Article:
Five miles into the backcountry of Yellowstone National Park, you can smell Washburn Hot Springs before you see it. Unlike other natural wonders, Washburn is sparsely visited and lends itself to the sense of discovery that was surely felt by those who first wandered upon it. On this trip our research team is loaded to the brim with gear for sampling the sulfidic environment, wearing backpacks stacked on backpacks, carrying a dewar of liquid nitrogen, a large beaker attached to a painter’s pole, a cooler of dry ice, and a couple of toolboxes containing odds and ends that you always end up needing. Each of us is equipped with pepper spray for grizzly bears, a reminder that Nature often guards its most extraordinary treasures.
Once the sampling begins, everyone is assigned a different task. Some collect the gases bubbling up from below for chromatography or fluids for colorimetric analysis of sulfide, others take samples for DNA and RNA extractions. I begin setting up sediment vials for stable isotope enrichments, and Prof. Bill Inskeep measures pH and temperature while jotting notes in the field book. I’ve hiked or skied to Washburn five times since coming to Montana State University, and Bill has made the trek nine times.
The reason we continue to go to all of this trouble is because Washburn Hot Springs is scientifically compelling on many levels. At a pH of 6.5 and temperature of 65-70°C, the gases escaping from this large bubbling cauldron are comprised of hydrogen, methane, carbon dioxide, and hydrogen sulfide. Extremely high levels of ammonium sulfate at ca. 12-16 mM are derived from subsurface interactions between Washburn fluids and marine sedimentary rocks from the Mesozoic (Holloway et al., 2011). This suboxic pool is rich in both carbon and energy and supports a diverse community of poorly understood microorganisms, and many of them appear to be involved in sulfur and methane metabolisms. The chemical and biological characteristics of Washburn Hot Springs suggest it is an ideal analog for ancient environments where life may have originated.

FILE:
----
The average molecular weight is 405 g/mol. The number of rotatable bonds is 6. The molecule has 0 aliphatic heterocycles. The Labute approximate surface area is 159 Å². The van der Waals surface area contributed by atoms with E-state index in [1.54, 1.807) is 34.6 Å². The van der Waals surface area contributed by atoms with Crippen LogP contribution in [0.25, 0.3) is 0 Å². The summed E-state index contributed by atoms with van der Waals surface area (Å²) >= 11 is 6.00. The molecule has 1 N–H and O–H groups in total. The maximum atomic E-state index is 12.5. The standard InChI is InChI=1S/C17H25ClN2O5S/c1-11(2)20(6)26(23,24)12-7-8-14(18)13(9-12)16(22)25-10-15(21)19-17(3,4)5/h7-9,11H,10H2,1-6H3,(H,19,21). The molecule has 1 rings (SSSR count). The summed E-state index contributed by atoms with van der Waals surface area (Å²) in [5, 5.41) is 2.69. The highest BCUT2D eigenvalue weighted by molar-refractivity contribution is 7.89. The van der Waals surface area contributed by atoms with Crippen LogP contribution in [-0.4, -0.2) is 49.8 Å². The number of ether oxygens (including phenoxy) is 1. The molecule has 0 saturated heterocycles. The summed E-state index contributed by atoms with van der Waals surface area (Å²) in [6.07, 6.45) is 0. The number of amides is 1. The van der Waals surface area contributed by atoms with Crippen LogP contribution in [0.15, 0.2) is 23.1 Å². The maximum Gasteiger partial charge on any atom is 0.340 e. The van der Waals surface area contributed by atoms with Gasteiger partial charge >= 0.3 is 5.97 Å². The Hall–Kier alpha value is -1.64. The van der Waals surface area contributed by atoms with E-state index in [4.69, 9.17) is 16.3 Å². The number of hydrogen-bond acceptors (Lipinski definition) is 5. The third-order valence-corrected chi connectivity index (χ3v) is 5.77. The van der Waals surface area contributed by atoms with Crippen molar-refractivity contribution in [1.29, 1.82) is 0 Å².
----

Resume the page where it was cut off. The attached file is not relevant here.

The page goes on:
Over the past four years, metagenomic discoveries have drastically shifted our understanding of microbial methane metabolism. Genes for methanogenesis have now been discovered in several diverse archaeal lineages (Evans et al., 2015; Vanwonterghem et al., 2016; McKay et al., 2019; Borrel et al., 2019), and were shown to be involved in butane oxidation by ‘Candidatus Syntrophoarchaeum’ (Laso-Perez et al., 2016). The first thing we noticed upon examining the metagenome from Washburn Hot Springs (sample retrieved by Drs. Zack Jay, Jake Beam, and William Inskeep) was the prevalence of “non-traditional” methane-metabolizing organisms. We recovered marker genes for methanogenesis in four different archaeal genomes, and none belonged to canonical methanogenic lineages from the Euryarchaeota. Two belonged to the recently discovered phylum Verstraetearchaeota (Vanwonterghem et al., 2016; Borrel et al., 2019), one to the Hadesarchaea (Baker et al., 2016), and one to the Korarchaeota (McKay et al., 2019; Borrel et al., 2019). This observation corroborated our previous amplicon-based study of novel methyl coenzyme M reductase variants from the same hot spring (McKay et al., 2017).
Closer inspection revealed that the genome belonging to the Korarchaeota contained genes for dissimilatory sulfur metabolism (dsr) in addition to anaerobic methane metabolism (mcr). This observation made ‘Candidatus Methanodesulfokores washburnensis’ interesting for two primary reasons. First, mcr and dsr are used separately by consortia of methane oxidizing archaea and sulfate reducing bacteria in ocean sediments that oxidize methane with sulfate via an interspecies electron transfer reaction (Boetius et al., 2000); however, they have not previously been observed together in a single genome. Second, isotopic evidence of both sulfur reduction and methanogenesis suggests they are two of the most ancient microbial metabolisms (Ueno et al., 2006; Shen et al., 2001). The occurrence of genes for both metabolisms in the genome of a deeply rooted thermophilic archaeon may be a potential clue to early life on Earth.
The discovery of methane and sulfur metabolism in the Korarchaeota is another important reminder that cultivation-independent techniques are crucial to understanding the true phylogenetic diversity and physiological potential of life on our planet. Conversely, it sure would be nice if we had this microbe in culture! In the meantime, ‘Ca. M. washburnensis’ remains in the murky, bubbling waters of Washburn Hot Springs, together with an abundance of uncharacterized archaea and bacteria that likely harbor yet unknown secrets of life.
Our paper can be found here: https://www.nature.com/articles/s41564-019-0362-4
Holloway et al. (2011) Geochimica et Cosmochimica Acta, DOI: 10.1016/j.gca.2011.05.036
Evans et al. (2015) Science, DOI: 10.1126/science.aac7745
Vanwonterghem et al. (2016) Nature Microbiology, DOI: 10.1038/NMICROBIOL.2016.170
McKay et al. (2019) Nature Microbiology, DOI: 10.1038/s41564-019-0362-4
Borrel et al. (2019) Nature Microbiology, DOI: 10.1038/s41564-019-0363-3
Laso-Perez et al. (2016) Nature, DOI: 10.1038/nature20152
Baker et al. (2016) Nature Microbiology, DOI: 10.1038/NMICROBIOL.2016.2
McKay et al. (2017) Scientific Reports, DOI: 10.1038/s41598-017-07354-x
Boetius et al. (2000) Nature 407, 623–626
Ueno et al. (2006) Nature 440, 516–519
Shen et al. (2001) Nature 410, 77–81